Following up on reports of looting in Iraqi museums and archaeological sites, the United Nations Educational, Scientific and Cultural Organization (UNESCO) announced today that it was sending a second expert team to Baghdad tomorrow to take stock of the situation regarding the country's heritage.
A first mission visited Baghdad from 15 to 20 May after reports of massive looting at Baghdad's museum and focused on questions related to the theft of cultural objects, the preparation of an inventory for the museum and the fine-tuning of an action plan aimed at restoring the principal cultural institutions of the city. It found that the looting had been less extensive than first thought.
The new mission, scheduled to last a week, has been organized in close cooperation with the United States Coalition Provisional Authority (CPA) and has received the personal support of Secretary-General Kofi Annan's Special Representative for Iraq, Sergio Vieira de Mello.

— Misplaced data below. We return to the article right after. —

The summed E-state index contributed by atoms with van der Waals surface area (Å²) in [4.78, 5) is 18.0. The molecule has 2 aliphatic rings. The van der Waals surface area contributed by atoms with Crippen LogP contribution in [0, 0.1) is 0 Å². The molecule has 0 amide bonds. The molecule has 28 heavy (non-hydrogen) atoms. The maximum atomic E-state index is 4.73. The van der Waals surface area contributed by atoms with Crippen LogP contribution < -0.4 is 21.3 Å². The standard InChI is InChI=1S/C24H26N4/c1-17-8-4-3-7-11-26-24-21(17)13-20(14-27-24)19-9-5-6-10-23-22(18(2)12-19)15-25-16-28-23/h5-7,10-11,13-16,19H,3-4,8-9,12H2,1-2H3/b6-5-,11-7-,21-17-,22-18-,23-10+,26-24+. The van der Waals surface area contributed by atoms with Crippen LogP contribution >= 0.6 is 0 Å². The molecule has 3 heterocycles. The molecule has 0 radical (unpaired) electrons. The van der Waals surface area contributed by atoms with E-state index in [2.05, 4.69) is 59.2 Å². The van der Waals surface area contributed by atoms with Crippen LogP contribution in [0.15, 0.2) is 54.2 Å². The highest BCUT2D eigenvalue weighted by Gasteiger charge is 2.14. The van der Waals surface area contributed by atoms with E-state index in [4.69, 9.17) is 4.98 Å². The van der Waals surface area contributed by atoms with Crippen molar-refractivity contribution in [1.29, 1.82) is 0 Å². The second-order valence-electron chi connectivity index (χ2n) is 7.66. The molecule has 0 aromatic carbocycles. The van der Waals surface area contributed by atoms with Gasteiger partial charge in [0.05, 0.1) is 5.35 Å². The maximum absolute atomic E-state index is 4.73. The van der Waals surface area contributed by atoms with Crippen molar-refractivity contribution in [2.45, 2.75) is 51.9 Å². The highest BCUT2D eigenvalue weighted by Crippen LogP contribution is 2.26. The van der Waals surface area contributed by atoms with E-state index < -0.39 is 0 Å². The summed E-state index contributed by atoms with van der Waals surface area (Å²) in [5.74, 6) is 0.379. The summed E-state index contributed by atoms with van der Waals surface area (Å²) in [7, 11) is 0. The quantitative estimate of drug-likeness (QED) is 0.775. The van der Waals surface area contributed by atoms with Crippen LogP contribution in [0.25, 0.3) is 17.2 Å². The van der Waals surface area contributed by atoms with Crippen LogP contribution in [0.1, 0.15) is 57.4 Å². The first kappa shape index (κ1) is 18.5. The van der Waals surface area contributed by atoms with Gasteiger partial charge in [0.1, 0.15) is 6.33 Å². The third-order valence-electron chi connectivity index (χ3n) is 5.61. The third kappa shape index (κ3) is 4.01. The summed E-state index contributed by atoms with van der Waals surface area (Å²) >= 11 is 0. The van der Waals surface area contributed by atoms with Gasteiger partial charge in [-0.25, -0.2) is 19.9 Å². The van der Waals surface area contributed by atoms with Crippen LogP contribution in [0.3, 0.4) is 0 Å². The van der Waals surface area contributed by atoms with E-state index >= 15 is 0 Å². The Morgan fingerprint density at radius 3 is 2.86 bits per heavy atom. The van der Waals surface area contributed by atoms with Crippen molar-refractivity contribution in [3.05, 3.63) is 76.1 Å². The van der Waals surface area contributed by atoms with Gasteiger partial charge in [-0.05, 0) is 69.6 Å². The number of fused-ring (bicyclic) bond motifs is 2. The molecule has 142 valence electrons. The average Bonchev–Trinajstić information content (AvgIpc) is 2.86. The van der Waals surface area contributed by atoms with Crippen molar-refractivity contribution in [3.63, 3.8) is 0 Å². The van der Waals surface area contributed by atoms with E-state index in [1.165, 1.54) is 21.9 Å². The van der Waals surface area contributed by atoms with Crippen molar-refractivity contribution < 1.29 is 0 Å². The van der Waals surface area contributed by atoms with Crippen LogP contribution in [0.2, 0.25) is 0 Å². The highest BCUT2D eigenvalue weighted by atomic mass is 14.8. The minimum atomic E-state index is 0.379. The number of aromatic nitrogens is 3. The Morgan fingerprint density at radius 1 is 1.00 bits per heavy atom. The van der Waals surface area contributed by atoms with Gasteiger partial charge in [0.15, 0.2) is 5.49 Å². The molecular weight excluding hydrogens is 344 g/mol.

Led by Mounir Bouchenaki, Assistant Director-General of UNESCO for Culture, it will include eight internationally renowned experts from Denmark, France, Germany, Italy, Japan, and the Netherlands. These specialists in museums, archives, libraries, historical monuments and archaeological sites will split into two groups for maximum effectiveness.
The first group will concentrate on assessing the situation of museums, historic buildings, archives and libraries while the second is scheduled to visit archaeological sites to the north and south of Baghdad.